Priors Rule: When Do Malfeasance Revelations Help or Hurt Incumbent Parties?

52 Pages Posted: 6 Aug 2018

See all articles by Eric Arias

Eric Arias

College of William and Mary

Horacio Larreguy Arbesu

Harvard University

John Marshall

Columbia University - Department of Political Science

Pablo Querubin

New York University (NYU) - Department of Politics

Date Written: August 2018

Abstract

Effective policy-making requires that voters avoid electing malfeasant politicians. However, as our simple learning model emphasizing voters’ prior beliefs and updating highlights, informing voters of incumbent malfeasance may not entail sanctioning. Specifically, electoral punishment of incumbents revealed to be malfeasant is rare where voters already believed them to be malfeasant, while information’s effect on turnout is non-linear in the magnitude of revealed malfeasance. These Bayesian predictions are supported by a field experiment informing Mexican voters about malfeasant mayoral spending before municipal elections. Given voters’ low expectations and initial uncertainty, as well as politician responses, relatively severe malfeasance revelations increased incumbent vote share on average. Consistent with voter learning, rewards were lower among voters with lower malfeasance priors, among voters with more precise prior beliefs, when audits revealed greater malfeasance, and among voters updating less favorably. Furthermore, both low and high malfeasance revelations increased turnout, while less surprising information reduced turnout.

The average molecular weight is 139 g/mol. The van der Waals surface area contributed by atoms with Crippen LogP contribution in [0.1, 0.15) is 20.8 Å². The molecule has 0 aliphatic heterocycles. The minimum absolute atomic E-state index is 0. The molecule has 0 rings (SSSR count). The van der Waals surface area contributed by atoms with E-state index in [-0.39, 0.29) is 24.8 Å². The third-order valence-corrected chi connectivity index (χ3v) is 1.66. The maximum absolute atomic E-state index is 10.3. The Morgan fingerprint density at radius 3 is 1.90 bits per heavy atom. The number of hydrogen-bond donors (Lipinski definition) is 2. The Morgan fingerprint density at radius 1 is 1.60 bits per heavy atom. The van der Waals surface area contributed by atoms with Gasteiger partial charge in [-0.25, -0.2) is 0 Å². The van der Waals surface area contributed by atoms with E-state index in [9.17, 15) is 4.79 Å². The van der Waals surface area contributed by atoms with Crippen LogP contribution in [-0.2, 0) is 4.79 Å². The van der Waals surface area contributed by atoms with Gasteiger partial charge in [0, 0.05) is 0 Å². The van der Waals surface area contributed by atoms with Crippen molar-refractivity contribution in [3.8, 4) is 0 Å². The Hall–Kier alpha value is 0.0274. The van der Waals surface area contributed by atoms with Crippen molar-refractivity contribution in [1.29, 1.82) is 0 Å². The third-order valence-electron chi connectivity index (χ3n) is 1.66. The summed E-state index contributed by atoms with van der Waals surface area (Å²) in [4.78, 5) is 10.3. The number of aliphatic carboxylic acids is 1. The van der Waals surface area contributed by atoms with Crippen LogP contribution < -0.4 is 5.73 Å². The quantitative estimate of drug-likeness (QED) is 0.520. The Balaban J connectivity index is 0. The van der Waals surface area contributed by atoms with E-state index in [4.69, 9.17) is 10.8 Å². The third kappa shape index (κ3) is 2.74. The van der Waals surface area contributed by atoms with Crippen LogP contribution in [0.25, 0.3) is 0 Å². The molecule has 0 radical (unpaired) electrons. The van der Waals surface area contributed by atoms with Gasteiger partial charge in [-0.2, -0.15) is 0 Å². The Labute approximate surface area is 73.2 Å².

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Suggested Citation

Arias, Eric and Larreguy Arbesu, Horacio and Marshall, John and Querubin, Pablo, Priors Rule: When Do Malfeasance Revelations Help or Hurt Incumbent Parties? (August 2018). NBER Working Paper No. w24888, Available at SSRN: https://ssrn.com/abstract=3226840

Eric Arias (Contact Author)

College of William and Mary ( email )

P.O. Box 8795
Williamsburg, VA 23185
United States

Horacio Larreguy Arbesu

Harvard University ( email )

1875 Cambridge Street
Cambridge, MA 02138
United States

John Marshall

Columbia University - Department of Political Science ( email )

7th Floor, International Affairs Bldg.
420 W. 118th Street
New York, NY 10027
United States

Pablo Querubin

New York University (NYU) - Department of Politics ( email )

New York, NY
United States

HOME PAGE: http://https://sites.google.com/site/pabloquerubin/

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